The Leader of the Opposition, the Leader of the Labor Party, Anthony Albanese, has announced that a Labor government will train thousands of workers, and our next generation of tradies will come through our jobs and skills guarantee. We will build and manufacture in Australia through our National Rail Manufacturing Plan. We will cut childcare fees and put more money into the pockets of working families. We've called on the government to do more, right now, to create work for thousands of tradies in almost every suburb and town across the country by investing in projects that fast-track urgent repairs to social housing. I visited several social housing tenants in properties in the electorate that I represent, and many of those properties are in dire need of repair, and urgently. This is a program via which the government could provide support for tradies in every suburb and every town across the country. It could make sure they have the opportunity to work to provide much-needed upgrades to public assets—public infrastructure that provides people with a roof over their head and helps deal with problems in our society such as homelessness and couch surfing.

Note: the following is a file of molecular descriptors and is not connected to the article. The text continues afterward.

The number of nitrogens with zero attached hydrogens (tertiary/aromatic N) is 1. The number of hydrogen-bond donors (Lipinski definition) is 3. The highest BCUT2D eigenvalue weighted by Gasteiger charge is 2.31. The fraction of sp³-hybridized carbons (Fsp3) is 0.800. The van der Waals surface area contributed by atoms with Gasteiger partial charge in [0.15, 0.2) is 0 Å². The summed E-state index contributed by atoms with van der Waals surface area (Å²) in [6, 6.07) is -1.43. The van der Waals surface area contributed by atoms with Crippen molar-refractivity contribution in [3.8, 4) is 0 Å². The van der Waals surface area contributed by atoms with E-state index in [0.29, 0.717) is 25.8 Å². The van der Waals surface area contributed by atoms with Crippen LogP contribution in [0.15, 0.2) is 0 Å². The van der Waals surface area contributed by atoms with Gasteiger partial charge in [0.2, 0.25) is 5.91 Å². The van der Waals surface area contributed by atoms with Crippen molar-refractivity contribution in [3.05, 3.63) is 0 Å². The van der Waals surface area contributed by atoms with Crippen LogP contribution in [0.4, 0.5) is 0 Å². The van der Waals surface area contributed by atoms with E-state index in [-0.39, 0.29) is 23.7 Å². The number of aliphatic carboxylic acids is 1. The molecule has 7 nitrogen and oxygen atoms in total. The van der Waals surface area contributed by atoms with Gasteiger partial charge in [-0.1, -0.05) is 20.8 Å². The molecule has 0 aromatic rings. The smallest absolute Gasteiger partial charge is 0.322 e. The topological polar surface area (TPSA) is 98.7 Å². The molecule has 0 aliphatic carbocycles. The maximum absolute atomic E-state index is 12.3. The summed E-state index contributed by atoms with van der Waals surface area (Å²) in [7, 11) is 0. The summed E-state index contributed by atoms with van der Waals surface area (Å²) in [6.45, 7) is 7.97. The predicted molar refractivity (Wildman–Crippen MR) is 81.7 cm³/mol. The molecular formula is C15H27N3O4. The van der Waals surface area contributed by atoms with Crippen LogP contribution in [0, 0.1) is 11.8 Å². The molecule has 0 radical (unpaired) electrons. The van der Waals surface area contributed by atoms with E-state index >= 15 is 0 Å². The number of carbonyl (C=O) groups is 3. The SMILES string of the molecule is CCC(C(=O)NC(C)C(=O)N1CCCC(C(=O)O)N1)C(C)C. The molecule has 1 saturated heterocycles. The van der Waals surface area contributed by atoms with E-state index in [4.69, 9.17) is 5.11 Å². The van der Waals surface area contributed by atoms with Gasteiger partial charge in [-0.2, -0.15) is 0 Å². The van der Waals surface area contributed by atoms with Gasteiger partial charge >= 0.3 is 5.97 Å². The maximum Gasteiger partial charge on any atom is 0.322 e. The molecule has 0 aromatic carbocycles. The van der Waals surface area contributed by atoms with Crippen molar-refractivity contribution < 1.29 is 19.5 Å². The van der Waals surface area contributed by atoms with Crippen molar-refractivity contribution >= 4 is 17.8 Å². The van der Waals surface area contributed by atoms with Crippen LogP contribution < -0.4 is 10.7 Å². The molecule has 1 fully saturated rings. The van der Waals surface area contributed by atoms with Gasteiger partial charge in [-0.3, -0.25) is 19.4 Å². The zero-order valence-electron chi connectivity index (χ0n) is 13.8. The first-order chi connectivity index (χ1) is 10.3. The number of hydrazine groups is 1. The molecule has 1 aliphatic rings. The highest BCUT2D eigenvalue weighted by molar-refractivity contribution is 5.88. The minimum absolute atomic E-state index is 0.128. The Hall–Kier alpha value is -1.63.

In the depths of this crisis, when the country needs a jobs plan, when the private sector is withdrawing investment and support for projects, when the country needs the support of government to fix some of the social issues we have, this government is sadly lacking. We have another grab bag of announcements and spin without any follow up-through policy that provides real support for jobs for people in this country.

Decisions taken by the coalition mean that this recession will be deeper and longer than it has to be; that it will push more workers into the unemployment queues and jeopardise Australia's recovery. That, unfortunately, will be the hallmark of this government and a great shame for generations to come.